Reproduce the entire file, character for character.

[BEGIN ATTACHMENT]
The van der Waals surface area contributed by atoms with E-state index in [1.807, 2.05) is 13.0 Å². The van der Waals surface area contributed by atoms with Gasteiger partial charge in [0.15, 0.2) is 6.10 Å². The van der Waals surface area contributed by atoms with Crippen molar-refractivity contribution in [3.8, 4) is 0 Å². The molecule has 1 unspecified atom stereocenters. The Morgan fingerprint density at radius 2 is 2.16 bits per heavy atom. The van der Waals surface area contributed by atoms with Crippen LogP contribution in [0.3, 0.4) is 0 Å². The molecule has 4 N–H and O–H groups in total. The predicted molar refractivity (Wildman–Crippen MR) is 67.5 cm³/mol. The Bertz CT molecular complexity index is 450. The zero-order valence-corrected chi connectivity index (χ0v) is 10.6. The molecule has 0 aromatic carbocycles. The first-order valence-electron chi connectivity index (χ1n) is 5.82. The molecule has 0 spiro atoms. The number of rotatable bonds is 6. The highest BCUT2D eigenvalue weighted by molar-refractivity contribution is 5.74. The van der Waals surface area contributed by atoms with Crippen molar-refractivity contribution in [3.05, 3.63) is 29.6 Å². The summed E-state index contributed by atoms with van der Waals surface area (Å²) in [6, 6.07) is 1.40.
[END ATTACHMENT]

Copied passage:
The van der Waals surface area contributed by atoms with E-state index in [1.807, 2.05) is 13.0 Å². The van der Waals surface area contributed by atoms with Gasteiger partial charge in [0.15, 0.2) is 6.10 Å². The van der Waals surface area contributed by atoms with Crippen molar-refractivity contribution in [3.8, 4) is 0 Å². The molecule has 1 unspecified atom stereocenters. The Morgan fingerprint density at radius 2 is 2.16 bits per heavy atom. The van der Waals surface area contributed by atoms with Crippen LogP contribution in [0.3, 0.4) is 0 Å². The molecule has 4 N–H and O–H groups in total. The predicted molar refractivity (Wildman–Crippen MR) is 67.5 cm³/mol. The Bertz CT molecular complexity index is 450. The zero-order valence-corrected chi connectivity index (χ0v) is 10.6. The molecule has 0 aromatic carbocycles. The first-order valence-electron chi connectivity index (χ1n) is 5.82. The molecule has 0 spiro atoms. The number of rotatable bonds is 6. The highest BCUT2D eigenvalue weighted by molar-refractivity contribution is 5.74. The van der Waals surface area contributed by atoms with Crippen molar-refractivity contribution in [3.05, 3.63) is 29.6 Å². The summed E-state index contributed by atoms with van der Waals surface area (Å²) in [6, 6.07) is 1.40.